The four least favorable markets in the U.S. for first-time homebuyers are found in California, according to a recent Zillow analysis. They are:

  1. San Francisco;
  2. San Jose;
  3. Los Angeles; and
  4. San Diego.

Zillow’s metric weighs current and forecasted home values, for sale inventory, price cuts and the breakeven horizon for buying versus renting.

Related article:

Californians need to own longer for buying to make financial sense

While California’s housing markets are relatively difficult for first-time homebuyers to break into, some metros are better than others. California markets more favorable to first-time homebuyers are:

These less expensive, inland regions have more homes for sale in the typical first-time homebuyer’s price range. They also have shorter breakeven horizons, meaning buying pays off more quickly than renting compared to other areas of the expensive state.

For instance, in Riverside it takes about two-and-a-half years for buying to pay off compared to renting. In nearby San Diego, it takes four-and-a-half years for buying to make more financial sense than renting.

A shift in the wrong direction

As demographic influences wax and wane, the average California homeownership rate has drifted downward. This isn’t due to a disinterest in homeownership from today’s young adults. Rather, California’s shrinking homeownership rate stems from the unique challenges facing would-be first-time homebuyers.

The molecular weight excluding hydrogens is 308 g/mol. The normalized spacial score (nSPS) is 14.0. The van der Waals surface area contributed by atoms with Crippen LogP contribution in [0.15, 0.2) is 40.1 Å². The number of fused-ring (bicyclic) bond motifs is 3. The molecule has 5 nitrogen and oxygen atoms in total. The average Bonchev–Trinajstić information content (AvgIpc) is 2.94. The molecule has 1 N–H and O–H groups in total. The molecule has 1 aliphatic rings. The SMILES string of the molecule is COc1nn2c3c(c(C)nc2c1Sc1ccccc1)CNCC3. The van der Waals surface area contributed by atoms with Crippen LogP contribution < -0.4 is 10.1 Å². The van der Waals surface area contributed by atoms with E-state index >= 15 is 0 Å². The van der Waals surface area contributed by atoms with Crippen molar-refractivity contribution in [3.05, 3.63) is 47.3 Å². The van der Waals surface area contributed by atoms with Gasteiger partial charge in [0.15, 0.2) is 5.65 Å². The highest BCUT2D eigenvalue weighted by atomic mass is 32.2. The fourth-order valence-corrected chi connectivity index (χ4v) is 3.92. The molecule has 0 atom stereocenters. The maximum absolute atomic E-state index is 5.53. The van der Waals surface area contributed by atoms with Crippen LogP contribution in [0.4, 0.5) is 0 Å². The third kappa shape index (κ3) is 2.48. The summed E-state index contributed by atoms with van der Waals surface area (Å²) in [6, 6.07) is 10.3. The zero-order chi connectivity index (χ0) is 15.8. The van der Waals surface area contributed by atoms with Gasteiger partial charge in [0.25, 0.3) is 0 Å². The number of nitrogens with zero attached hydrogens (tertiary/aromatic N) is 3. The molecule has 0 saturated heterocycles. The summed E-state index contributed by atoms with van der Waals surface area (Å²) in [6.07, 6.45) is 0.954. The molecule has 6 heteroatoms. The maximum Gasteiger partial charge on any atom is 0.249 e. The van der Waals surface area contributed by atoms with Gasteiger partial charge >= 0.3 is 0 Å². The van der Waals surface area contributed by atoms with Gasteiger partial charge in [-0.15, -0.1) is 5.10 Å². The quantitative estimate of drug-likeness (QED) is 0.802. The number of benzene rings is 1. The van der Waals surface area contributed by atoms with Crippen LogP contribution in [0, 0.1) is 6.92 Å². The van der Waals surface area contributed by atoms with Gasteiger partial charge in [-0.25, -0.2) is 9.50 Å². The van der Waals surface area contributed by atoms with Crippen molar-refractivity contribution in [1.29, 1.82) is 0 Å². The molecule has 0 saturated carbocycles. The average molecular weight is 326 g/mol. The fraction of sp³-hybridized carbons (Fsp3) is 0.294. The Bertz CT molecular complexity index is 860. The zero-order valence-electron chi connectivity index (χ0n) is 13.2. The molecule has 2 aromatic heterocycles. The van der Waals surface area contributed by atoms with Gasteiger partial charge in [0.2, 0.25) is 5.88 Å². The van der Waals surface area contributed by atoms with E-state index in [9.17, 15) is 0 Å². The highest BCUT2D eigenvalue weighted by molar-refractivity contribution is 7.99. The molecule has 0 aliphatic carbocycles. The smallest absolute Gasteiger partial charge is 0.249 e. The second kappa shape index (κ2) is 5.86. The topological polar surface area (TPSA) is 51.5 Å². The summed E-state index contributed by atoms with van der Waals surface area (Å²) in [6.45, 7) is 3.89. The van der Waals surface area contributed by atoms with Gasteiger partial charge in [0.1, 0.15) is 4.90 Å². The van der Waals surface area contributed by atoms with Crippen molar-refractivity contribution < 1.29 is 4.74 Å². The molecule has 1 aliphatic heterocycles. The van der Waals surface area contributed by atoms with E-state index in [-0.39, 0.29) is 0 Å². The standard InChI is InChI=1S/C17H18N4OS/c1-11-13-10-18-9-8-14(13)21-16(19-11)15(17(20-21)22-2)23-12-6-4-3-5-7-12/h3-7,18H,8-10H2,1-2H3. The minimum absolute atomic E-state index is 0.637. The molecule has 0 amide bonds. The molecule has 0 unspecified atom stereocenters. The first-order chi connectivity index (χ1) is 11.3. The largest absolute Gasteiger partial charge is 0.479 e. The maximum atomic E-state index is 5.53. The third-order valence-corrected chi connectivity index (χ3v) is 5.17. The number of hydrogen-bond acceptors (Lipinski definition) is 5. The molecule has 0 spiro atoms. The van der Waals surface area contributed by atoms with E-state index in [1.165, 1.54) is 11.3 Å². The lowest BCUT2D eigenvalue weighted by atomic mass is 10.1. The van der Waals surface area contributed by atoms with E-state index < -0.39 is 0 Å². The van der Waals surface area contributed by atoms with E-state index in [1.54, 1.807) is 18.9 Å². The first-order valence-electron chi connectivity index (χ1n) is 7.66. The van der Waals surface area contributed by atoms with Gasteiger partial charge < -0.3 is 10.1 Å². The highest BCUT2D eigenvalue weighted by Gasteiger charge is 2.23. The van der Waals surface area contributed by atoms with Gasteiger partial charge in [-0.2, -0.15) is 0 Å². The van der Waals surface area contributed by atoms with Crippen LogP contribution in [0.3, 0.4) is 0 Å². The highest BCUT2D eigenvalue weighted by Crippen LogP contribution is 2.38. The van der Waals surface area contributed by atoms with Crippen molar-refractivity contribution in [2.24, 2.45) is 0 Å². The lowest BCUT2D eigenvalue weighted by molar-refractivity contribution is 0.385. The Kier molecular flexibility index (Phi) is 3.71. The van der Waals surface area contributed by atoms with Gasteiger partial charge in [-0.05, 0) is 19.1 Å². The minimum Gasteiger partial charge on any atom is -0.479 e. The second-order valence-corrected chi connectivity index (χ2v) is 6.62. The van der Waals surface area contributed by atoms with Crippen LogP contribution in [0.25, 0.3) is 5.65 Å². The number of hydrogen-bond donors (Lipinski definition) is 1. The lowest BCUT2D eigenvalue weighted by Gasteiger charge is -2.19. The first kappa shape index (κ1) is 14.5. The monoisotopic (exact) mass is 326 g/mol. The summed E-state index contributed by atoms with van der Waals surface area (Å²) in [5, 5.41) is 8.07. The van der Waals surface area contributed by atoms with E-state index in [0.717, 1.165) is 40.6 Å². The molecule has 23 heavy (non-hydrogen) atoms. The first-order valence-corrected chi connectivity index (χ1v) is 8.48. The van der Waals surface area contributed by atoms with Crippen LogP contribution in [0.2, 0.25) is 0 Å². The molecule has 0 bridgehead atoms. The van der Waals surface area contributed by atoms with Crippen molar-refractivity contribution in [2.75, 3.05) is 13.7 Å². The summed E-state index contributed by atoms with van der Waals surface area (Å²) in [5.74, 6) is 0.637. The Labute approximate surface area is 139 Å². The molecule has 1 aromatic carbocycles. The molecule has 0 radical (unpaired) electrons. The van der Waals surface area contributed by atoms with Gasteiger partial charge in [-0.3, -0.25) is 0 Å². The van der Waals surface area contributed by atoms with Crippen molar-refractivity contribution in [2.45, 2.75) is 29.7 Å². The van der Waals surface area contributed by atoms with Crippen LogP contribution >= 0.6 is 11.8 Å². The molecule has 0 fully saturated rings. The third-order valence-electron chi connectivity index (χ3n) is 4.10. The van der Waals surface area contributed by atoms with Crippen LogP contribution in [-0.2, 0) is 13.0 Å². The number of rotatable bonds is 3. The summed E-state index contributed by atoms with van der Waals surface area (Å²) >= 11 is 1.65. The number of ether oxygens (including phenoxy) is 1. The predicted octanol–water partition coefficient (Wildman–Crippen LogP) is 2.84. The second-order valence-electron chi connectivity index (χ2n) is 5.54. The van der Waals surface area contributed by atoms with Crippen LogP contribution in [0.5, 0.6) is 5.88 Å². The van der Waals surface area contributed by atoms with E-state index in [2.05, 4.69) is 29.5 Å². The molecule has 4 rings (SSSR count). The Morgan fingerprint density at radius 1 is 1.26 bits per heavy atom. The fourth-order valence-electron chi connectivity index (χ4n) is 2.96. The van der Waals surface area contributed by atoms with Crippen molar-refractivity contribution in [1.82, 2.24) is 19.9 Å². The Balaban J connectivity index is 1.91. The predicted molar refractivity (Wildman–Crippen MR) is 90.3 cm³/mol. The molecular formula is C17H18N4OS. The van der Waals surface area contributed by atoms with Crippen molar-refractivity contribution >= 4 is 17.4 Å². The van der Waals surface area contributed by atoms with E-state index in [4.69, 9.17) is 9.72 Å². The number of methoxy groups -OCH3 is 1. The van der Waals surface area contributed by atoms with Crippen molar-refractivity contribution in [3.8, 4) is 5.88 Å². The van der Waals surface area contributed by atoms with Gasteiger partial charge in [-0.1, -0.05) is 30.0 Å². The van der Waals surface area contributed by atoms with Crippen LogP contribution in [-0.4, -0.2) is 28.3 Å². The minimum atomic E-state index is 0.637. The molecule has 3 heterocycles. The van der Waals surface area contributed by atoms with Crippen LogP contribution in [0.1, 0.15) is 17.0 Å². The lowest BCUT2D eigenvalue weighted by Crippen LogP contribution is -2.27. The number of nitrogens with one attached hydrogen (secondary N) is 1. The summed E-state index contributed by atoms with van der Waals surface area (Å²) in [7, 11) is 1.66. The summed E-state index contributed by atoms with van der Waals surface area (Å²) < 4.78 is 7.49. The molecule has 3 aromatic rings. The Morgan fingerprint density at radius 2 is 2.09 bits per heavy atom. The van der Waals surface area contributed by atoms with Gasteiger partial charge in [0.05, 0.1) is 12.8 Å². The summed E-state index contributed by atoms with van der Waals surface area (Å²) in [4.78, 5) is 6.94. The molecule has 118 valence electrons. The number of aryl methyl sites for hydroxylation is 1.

First-time homebuyers are typically made up of members of the 25-34 year-old crowd. In 2017, this group is edging older, as renters are forced to save for longer to qualify for higher and higher home prices.

This saving is complicated by constantly increasing rents, which are not reflected in equal income increases. In fact, the average renter in California’s expensive coastal metros now pays 40%-50% of their income on rent. With all that money spent on housing, little is left over to put towards a down payment.

Historically high levels of student debt also push back the ability of struggling first-time buyers to qualify for a mortgage.

Pair these onerous obstacles with this generation’s delayed entry into the labor force following the job-decimating Great Recession, and it’s no wonder first-time homebuyers are toiling to enter the ranks of ownership — especially in California’s high-cost housing market.

The solution is more housing. However, new residential construction actually slowed in California during 2016, despite historically low rental vacancy rates and home inventory for sale.

The good news: agents and brokers aren’t relegated to waiting around for their local market to become friendlier to first-time homebuyers. Real estate professionals can attend local city council meetings and let their voices be heard on responsible residential construction.

In addition, agents can up their marketing campaign by distributing the following free materials specifically designed to assist potential first-time homebuyers:

FARM: Tips for finding and buying your first home

FARM: What to do before you buy a house

FARM: Buy versus rent comparison analysis

FARM: Tired of renting? Become a homeowner! – postcard

Check out all of first tuesday’s free marketing materials here.

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Agents need to know: first-time homebuyer considerations